The word "prime" is a legal designation that refers to the fact that the beef has been graded prime by the USDA. Restaurants that serve prime rib must use prime beef. Otherwise, they're required to call it a standing rib roast, which is decidedly less exciting sounding, or simply a rib-eye roast for the boneless version.
The primary characteristic USDA inspectors look for when assigning grades is the amount of fat within the edible sections of the meat. This so-called intramuscular fat, or marbling, is a source of flavor and moisture. Thus the more marbling there is, the higher the grade the meat will receive.
The rules governing meat inspection state that the degree of marbling, and thus the grade, of each side of beef, shall be determined by examining the ribeye muscle (the longissimus dorsi) between the 12th and 13th ribs. The other main factor is the age of the animal. To be considered prime, beef cattle must be 9 to 30 months of age, although most are younger than 24 months.
The reason age matters is because age is related to tenderness. Younger animals will provide more tender meat. Inspectors can determine the age of the animal by examining the chine bone (aka the backbone). In younger animals, there is a small bead of cartilage where each rib meets the chine bone. In older animals, this cartilage turns to bone.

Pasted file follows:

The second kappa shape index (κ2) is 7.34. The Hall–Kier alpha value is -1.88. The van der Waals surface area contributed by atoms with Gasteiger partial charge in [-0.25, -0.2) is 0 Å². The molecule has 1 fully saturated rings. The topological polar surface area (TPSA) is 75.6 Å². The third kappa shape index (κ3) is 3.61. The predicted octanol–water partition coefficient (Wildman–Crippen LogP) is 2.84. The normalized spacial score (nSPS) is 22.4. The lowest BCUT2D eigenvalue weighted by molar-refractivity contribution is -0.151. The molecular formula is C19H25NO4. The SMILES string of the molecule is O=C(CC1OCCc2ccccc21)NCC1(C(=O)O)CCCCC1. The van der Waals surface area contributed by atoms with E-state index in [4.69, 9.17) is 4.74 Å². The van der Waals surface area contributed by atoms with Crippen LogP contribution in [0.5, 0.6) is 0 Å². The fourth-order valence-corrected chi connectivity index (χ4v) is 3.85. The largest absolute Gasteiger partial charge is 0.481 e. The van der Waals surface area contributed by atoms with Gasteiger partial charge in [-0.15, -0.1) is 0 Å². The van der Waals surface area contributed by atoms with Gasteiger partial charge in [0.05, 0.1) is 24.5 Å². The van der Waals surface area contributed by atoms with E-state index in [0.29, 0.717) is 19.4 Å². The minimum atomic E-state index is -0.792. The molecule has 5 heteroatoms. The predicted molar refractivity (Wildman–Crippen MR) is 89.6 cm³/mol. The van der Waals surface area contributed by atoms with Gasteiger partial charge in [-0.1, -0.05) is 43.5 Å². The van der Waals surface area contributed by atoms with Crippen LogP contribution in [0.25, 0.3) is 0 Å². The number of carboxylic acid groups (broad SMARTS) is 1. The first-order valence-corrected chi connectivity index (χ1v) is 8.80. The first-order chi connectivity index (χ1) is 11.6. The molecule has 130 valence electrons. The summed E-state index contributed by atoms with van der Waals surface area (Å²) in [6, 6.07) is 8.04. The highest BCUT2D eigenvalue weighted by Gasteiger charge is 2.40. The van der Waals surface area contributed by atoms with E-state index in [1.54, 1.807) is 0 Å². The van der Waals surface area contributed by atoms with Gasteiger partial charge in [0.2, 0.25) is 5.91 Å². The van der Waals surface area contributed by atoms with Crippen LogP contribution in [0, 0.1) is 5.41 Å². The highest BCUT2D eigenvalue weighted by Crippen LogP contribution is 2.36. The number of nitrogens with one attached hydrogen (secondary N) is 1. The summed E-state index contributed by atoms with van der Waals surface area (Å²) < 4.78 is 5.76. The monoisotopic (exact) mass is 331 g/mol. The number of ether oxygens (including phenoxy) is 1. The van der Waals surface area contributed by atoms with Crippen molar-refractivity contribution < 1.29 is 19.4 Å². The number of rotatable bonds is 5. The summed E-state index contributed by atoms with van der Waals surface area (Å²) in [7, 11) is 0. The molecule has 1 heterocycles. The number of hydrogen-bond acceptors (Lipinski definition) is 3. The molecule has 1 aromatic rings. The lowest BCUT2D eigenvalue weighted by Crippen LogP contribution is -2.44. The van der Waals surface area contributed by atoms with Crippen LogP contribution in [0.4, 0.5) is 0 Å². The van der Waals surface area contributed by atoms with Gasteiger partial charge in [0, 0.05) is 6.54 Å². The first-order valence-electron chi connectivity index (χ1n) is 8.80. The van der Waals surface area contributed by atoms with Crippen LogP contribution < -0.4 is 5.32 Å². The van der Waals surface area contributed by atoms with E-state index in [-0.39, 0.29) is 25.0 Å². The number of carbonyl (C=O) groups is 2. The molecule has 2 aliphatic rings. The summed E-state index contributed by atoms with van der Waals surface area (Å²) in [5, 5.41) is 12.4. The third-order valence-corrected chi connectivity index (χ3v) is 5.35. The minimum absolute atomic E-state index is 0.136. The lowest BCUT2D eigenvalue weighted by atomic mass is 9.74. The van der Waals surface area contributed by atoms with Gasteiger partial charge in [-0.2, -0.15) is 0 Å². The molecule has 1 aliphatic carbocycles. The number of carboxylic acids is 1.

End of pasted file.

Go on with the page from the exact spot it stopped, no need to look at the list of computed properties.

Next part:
These criteria mean that prime beef will be tender, moist, and flavorful. Having said that, the rules regarding calling something "prime rib" only cover restaurants and butcher shops. If you prepare a beef rib roast home, whether it's boneless or bone-in, you can call it anything you want.
For that matter, since retail meat isn't always graded, you can certainly find some very high-quality beef that doesn't happen to have the prime designation. Simply look for the marbling.
Preparing Prime Rib
In general, they involve applying a high amount of heat for a short time in order to produce a flavorful brown crust on the exterior, then roasting at a lower temperature for the remainder of the time.
Usually, the high-heat stage comes at the beginning, but it's possible to slow-roast a prime rib and finish it with a high-temperature sear right at the end.
Not all prime rib is prepared bone-in, but the bone adds flavor and moisture. Also, the rib bones make it easier to roast the prime rib since they act as a natural roasting rack. Even so, when cooked to perfection, a boneless prime rib can be every bit as sublime as the bone-in kind.
For a classic prime rib recipe: Prime Rib Roast: Traditional Method.